causes a series of metabolic abnormalities and oxidative stress (Saha et al., 2002; Wilson et al., 1998), and crabs may use extra energy to repair damaged cells and less energy allocation to growth (Houck and Cech Jr 2004). In the present study, there was a signiﬁcant interaction between dietary protein and pH on growth. Dietary protein level can aﬀect the negative eﬀects of high pH stress on growth. Speciﬁcally, the higher protein level in diets alleviated growth reduction caused by high pH stress. A previous study reported that dietary protein level could aﬀect feed eﬃciency in juvenile hybrid sturgeon (Acipenser baerii ♀ × A. gueldenstaedtii ♂) (Guo et al., 2012). In the present study, the feed eﬃciency increased with the increase of dietary protein level at high pH. A possible reason is that some dietary protein may be allocated to response to high pH stress, so that the low protein diet may no longer meet the nutritional needs for crabs and result in growth reduction. However, the high protein diet may still can provide suﬃcient protein for growth. As a result the weight gain of crab fed the high protein diet is higher than those fed the low protein diet. Meanwhile, there were no signiﬁcant diﬀerences in feed intake. Therefore, according to the feed eﬃciency calculation formula, the feed eﬃciency of crab fed the high protein diet was higher than those fed the low protein diet. Besides, the high pH stress decreased feed eﬃciency in Chinese mitten crab but the higher protein level in diets counteracted the negative eﬀect from high pH stress. As a result, high pH stress can cause slow growth and poor feed eﬃciency in Chinese mitten crab, but the high protein diet counteracted the negative eﬀects while the low protein level increased the negative eﬀects. The survival of crab was not aﬀected by water pH, which is in contrast to the previous studies (Chen and Chen, 2003; Liu et al., 2016). The possible explanation is that the pH level in this study 5
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Fig. 3. The antioxidative capacity of juvenile Chinese mitten crab fed the experimental diets at normal (pH = 7.8)/high pH (pH = 9.5). SOD: Superoxide dismutase; GSH: Reduced glutathione; GST: Glutathione S-transferase. Columns with diﬀerent superscripts are signiﬁcantly diﬀerent (P < 0.05). Lowercase means signiﬁcant diﬀerences among crabs fed diﬀerent protein diets at normal pH (P < 0.05). Capital letter means signiﬁcant diﬀerences among crabs fed diﬀerent protein diets at high pH (P < 0.05).
regulation and they were upregulated when crabs were fed the 30% protein diets at high pH. It indicates that the oxidative stress caused by high pH and low protein stress can also lead to an inﬂammatory response in Chinese mitten crab through the p38-MAPK - ADAM 17 LITAF pathway. Oxidative stress and inﬂammatory response are often accompanied by apoptosis (Ma et al., 2014). Because p38-MAPK can also lead to the P53 activation in the apoptotic response (Jean Luc et al., 2005). The p38-MAPK can stimulate the pro-apoptotic protein (e.g., Bax, Bak) and inhibit the anti-apoptotic protein (e.g., Bcl-2, BclXL) to regulate the release of cytochrome c, caspases and apoptosis (Bragado et al., 2007; Owens et al., 2009). In the present study, factors involved in the apoptosis regulation including Bax and caspase 3 were upregulated where oxidative stress occurred, suggesting that the oxidative stress can induce an apoptotic response through the p38-MAPK Bax - caspase 3 pathway.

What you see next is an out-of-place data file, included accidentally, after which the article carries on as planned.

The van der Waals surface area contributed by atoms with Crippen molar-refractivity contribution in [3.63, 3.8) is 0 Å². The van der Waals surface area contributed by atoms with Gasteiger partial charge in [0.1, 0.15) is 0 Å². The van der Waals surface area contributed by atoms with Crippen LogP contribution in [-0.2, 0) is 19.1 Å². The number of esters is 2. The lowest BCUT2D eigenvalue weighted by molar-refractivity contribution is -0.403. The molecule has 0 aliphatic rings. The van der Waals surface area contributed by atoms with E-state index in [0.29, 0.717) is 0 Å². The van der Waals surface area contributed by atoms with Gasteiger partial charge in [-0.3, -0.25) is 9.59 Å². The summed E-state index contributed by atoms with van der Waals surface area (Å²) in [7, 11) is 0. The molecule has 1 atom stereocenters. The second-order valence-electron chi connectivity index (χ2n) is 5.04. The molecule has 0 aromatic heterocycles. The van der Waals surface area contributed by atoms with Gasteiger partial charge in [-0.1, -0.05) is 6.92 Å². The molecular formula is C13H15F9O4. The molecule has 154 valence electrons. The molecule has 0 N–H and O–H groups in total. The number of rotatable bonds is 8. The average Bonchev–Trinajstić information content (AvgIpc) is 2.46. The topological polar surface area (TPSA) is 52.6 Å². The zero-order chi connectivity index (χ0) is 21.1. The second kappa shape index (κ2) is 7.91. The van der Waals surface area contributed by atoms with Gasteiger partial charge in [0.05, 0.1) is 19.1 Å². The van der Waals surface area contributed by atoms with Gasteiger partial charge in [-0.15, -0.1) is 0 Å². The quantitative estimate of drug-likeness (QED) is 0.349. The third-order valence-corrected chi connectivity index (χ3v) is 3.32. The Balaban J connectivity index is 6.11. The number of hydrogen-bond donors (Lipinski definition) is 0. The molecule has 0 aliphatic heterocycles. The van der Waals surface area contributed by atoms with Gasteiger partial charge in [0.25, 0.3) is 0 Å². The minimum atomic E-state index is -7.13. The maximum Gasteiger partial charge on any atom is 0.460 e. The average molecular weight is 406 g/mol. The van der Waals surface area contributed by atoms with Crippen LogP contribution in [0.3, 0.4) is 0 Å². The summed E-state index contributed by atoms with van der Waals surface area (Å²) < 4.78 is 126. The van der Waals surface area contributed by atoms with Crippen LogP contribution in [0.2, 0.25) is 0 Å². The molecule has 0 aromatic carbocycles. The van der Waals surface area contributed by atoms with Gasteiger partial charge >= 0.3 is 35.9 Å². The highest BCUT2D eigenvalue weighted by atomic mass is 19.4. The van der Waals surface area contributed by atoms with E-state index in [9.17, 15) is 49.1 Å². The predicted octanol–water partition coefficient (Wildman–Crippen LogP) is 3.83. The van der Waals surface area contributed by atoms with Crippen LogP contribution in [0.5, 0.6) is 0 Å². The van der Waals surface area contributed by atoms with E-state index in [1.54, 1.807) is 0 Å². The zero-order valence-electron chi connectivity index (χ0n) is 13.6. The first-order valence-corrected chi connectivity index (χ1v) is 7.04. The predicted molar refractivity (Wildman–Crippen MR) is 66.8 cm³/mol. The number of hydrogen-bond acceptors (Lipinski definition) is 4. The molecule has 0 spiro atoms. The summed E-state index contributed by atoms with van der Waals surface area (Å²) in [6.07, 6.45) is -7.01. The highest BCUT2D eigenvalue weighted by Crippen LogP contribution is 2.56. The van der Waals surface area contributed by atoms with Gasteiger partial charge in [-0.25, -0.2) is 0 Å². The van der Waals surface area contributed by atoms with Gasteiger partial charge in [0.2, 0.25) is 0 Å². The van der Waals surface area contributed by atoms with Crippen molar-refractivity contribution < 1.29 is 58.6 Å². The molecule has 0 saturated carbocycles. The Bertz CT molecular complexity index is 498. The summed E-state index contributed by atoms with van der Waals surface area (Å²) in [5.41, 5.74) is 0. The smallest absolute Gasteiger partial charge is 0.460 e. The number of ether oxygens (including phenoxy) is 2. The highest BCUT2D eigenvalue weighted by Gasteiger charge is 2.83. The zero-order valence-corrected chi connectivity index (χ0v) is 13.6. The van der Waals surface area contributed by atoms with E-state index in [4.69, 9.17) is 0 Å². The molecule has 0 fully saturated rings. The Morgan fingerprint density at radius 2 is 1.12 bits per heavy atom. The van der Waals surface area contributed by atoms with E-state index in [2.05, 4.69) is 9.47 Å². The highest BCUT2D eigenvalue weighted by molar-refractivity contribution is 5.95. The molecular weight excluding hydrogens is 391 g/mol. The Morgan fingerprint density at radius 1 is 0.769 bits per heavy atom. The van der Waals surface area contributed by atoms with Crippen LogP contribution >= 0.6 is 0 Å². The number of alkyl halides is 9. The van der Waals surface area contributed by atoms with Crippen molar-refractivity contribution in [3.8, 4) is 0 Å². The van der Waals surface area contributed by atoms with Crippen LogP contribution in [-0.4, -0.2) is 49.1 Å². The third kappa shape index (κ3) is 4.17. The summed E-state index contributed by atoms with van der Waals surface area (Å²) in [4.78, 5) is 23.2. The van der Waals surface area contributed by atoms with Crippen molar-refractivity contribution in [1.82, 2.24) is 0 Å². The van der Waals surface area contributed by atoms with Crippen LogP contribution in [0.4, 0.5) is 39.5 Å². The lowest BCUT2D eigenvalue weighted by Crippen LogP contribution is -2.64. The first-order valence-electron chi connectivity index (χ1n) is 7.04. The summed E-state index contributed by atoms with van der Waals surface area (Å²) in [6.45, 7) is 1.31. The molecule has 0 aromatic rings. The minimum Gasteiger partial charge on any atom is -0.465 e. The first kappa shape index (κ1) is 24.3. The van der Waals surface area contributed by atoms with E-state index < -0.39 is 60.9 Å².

In the present study, the high dietary protein also increased glutathione in the crab, indicating that a moderately higher protein in the diet can enhance the ﬁrst line of defense to cope with oxidative stress, especially at high pH. Superoxide dismutase and glutathione S-transferase are important enzymes in the second line of defense (Dar and Barzilai, 2009). In the present study, the 30% protein diet caused a marked reduction of superoxide dismutase and glutathione S-transferase. This result suggests that adequate dietary protein level can improve the antioxidant capacity of Chinese mitten crab by increasing the activities of superoxide dismutase and glutathione S-transferase. In summary, the high pH stress disturbed the antioxidant system and enhanced the lipid peroxidation of crab, especially in the low protein group. The antioxidant capacity interacted with dietary protein level, and higher protein can enhance the antioxidant capacity and reduce lipid peroxidation in the Chinese mitten crab. Besides, the oxidative stress can induce inﬂammatory response (Feng et al., 2015). The p38-MAPK (mitogen-activated protein kinase) signaling pathway is an important factor responding to environmental stress and regulating inﬂammatory response in organisms (Sanjay et al., 2003). Speciﬁcally, p38-MAPK can activate the ADAM 17 gene (Xu and Derynck, 2010) to modulate inﬂammation by elevating the levels of cytokines such as TNFα, IL-1 beta and IL-6 (Scheller et al., 2011; Schieven, 2005). In the present study, genes such as p38-MAPK, LITAF (lipopolysaccharide-induced tumor necrosis factor-alpha factor) (Merrill et al., 2011) and ADAM 17 were involved in inﬂammation
5. Conclusion The high pH stress caused growth retardation and poor feed eﬃciency in the Chinese mitten crab, and the negative eﬀects of pH were counteracted by dietary protein. The higher level of dietary protein suppressed the negative eﬀect of pH on growth while the lower level of protein did not. The slow growth was concomitant with poor antioxidant capacity, inﬂammatory response and apoptotic response. The lower dietary protein (30%) triggered oxidative stress and pro6
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Fig. 4. The inﬂammation and apoptosis of juvenile Chinese mitten crab fed the experimental diets at normal (pH = 7.8)/high pH (pH = 9.5). p38-MAPK: p38 mitogen-activated protein kinase; LITAF: Lipopolysaccharide-induced TNF-alpha factor; ADAM 17: A Disintegrin and metalloproteinase domain-containing protein 17; Bcl 2: B-cell lymphoma 2; Bax: Bcl-2-associated X; Caspase 3: Cysteine-aspartic acid protease 3. Columns with diﬀerent superscripts are signiﬁcantly diﬀerent (P < 0.05). Lowercase means signiﬁcant diﬀerences among crabs fed diﬀerent protein diets at normal pH (P < 0.05). Capital letter means signiﬁcant diﬀerences among crabs fed diﬀerent protein diets at high pH (P < 0.05).
inﬂammatory and pro-apoptotic factors at high pH by decreasing antioxidative enzyme activities and upregulating the expressions of proapoptotic and pro-inﬂammatory genes such as lipopolysaccharide-induced TNF-alpha factor, p38 mitogen-activated protein kinase, a disintegrin and metalloproteinase domain-containing protein 17, Bcl-2associated X and Cysteine-aspartic acid protease 3. A higher protein (35%–40%) is needed in the Chinese mitten crab diet when pH is over 9.5.